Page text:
A White House press briefing featuring the cast of “Ted Lasso” was briefly derailed on Monday after a correspondent and frequent disruptor repeatedly interjected, prompting pushback from the White House Correspondents Association and other reporters.
Simon Ateba, a correspondent for Today News Africa, began shouting out as press secretary Karine Jean-Pierre stepped to the podium, joined by actors Jason Sudeikis, Hannah Waddingham, Brett Goldstein, Brendan Hunt and Toheeb Jimoh.
Ateba, who frequently speaks out of turn in the briefing room and has in the past clashed with Jean-Pierre, claimed he and others in the room were being “discriminated against” because of the questions they wanted to ask.
“It’s been seven months. You’ve not called on me. I’m saying that’s not right,” Ateba said.
“Welcome guys. Welcome to the press briefing room,” Jean-Pierre said to the “Ted Lasso” actors in attendance before Ateba again began voicing his complaints.
While Ateba has previously levied similar claims of discrimination and criticized Jean-Pierre during briefings, Monday’s outburst drew more rebuttal than usual from other reporters in the room who grew frustrated that Ateba was delaying and derailing the proceedings.
“Sorry to our guests. We apologize,” said Kelly O’Donnell, an NBC News correspondent and WHCA vice president.
When Ateba again interjected before national security spokesperson John Kirby took to the podium, multiple reporters pushed back.
“If you have grievances, you should bring them to her later…The press corps is tired of dealing with this,” said Jeff Mason, a Reuters correspondent and former WHCA president.
Brian Karem, a veteran White House reporter who periodically attends briefings, told Ateba to “mind your manners when you’re in here.”
“If you have a problem you bring it up afterwards, but you are impinging on everybody in here who is only trying to do their job,” he said.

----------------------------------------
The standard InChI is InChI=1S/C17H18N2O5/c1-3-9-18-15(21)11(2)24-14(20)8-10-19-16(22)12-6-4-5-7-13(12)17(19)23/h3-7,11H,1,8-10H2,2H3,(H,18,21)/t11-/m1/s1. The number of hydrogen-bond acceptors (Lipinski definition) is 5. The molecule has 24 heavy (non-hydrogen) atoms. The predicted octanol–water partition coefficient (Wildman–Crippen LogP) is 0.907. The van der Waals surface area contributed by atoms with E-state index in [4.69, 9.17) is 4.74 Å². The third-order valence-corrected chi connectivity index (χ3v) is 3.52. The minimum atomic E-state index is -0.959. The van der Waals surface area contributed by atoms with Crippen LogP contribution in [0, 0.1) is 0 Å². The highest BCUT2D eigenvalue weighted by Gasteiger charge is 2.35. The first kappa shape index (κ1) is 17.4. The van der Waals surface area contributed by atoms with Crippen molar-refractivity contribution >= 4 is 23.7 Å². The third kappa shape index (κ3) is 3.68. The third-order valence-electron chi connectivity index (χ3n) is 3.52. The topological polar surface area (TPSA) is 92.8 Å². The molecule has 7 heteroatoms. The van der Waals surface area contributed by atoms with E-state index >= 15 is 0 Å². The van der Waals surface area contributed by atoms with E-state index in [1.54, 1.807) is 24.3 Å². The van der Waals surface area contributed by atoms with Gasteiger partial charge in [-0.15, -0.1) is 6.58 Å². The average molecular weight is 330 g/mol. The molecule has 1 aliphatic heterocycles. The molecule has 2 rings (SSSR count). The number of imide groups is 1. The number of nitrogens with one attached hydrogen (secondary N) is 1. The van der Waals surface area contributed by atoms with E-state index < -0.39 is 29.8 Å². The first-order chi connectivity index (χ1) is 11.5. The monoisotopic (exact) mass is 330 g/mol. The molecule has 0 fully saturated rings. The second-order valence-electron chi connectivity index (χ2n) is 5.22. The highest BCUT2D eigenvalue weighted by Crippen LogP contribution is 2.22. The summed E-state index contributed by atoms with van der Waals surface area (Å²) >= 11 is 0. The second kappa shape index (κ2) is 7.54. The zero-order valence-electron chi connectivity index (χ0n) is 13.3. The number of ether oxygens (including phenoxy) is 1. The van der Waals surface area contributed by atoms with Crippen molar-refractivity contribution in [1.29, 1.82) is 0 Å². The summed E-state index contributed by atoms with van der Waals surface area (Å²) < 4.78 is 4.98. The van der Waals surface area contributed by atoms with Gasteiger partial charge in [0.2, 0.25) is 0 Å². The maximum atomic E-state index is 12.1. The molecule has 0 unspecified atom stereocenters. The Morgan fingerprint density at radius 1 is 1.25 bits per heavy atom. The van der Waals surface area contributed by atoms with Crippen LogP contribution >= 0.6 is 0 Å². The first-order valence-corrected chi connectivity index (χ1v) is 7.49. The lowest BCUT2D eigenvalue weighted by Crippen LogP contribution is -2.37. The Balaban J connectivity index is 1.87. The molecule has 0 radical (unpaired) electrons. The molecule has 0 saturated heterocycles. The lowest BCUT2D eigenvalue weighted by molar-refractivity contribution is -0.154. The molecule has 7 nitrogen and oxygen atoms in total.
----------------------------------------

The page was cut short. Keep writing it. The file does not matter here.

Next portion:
Jean-Pierre in a response noted the history of the press briefing room that she said “should have decorum.”
“I understand that there’s going to be give and take. That’s the way the press briefing has gone for decades, before me and I will always, always respect that but what I will not, what I will not appreciate is disrespecting your colleagues and disrespecting guests who are here to talk, who were here to talk an incredibly important issue which is mental health,” she said. “And what has just occurred this last 10, 15 minutes is unacceptable.”
Associated Press correspondent Zeke Miller, also a former WHCA president, opened questioning of Jean-Pierre by apologizing for the incident earlier in the briefing.
“I just want to express our apologies from the press corps to the folks watching at home for the display you saw earlier. Our responsibility is to them,” Miller said.
After the briefing, WHCA president Tamara Keith in a memo to members lamented the “extreme breakdown of decorum” on Monday.
“What happened today created a hostile work environment for everyone in that room,” Keith wrote.
Monday was far…
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